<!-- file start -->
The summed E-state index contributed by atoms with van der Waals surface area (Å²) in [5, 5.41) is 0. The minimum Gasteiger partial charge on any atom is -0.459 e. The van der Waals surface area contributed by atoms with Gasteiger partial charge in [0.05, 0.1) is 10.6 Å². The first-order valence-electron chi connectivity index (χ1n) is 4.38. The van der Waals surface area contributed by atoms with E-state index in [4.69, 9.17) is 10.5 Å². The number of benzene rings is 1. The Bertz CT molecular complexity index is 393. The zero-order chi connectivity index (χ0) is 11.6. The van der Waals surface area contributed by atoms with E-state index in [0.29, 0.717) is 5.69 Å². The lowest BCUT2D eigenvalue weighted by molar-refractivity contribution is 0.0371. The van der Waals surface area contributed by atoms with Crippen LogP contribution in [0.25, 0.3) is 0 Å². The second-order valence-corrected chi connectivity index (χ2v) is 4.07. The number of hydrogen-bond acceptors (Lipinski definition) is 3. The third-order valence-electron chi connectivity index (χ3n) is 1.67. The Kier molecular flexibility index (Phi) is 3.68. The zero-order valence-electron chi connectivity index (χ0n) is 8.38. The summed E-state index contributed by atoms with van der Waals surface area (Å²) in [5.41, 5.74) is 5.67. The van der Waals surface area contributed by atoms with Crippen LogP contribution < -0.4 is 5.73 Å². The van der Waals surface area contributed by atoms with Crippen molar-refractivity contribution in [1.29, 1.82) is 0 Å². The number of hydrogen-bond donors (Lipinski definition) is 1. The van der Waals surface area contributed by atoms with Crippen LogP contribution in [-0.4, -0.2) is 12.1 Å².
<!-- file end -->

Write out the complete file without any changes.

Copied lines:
The summed E-state index contributed by atoms with van der Waals surface area (Å²) in [5, 5.41) is 0. The minimum Gasteiger partial charge on any atom is -0.459 e. The van der Waals surface area contributed by atoms with Gasteiger partial charge in [0.05, 0.1) is 10.6 Å². The first-order valence-electron chi connectivity index (χ1n) is 4.38. The van der Waals surface area contributed by atoms with E-state index in [4.69, 9.17) is 10.5 Å². The number of benzene rings is 1. The Bertz CT molecular complexity index is 393. The zero-order chi connectivity index (χ0) is 11.6. The van der Waals surface area contributed by atoms with E-state index in [0.29, 0.717) is 5.69 Å². The lowest BCUT2D eigenvalue weighted by molar-refractivity contribution is 0.0371. The van der Waals surface area contributed by atoms with Crippen LogP contribution in [0.25, 0.3) is 0 Å². The second-order valence-corrected chi connectivity index (χ2v) is 4.07. The number of hydrogen-bond acceptors (Lipinski definition) is 3. The third-order valence-electron chi connectivity index (χ3n) is 1.67. The Kier molecular flexibility index (Phi) is 3.68. The zero-order valence-electron chi connectivity index (χ0n) is 8.38. The summed E-state index contributed by atoms with van der Waals surface area (Å²) in [5.41, 5.74) is 5.67. The van der Waals surface area contributed by atoms with Crippen LogP contribution < -0.4 is 5.73 Å². The van der Waals surface area contributed by atoms with Crippen molar-refractivity contribution in [1.29, 1.82) is 0 Å². The number of hydrogen-bond donors (Lipinski definition) is 1. The van der Waals surface area contributed by atoms with Crippen LogP contribution in [-0.4, -0.2) is 12.1 Å².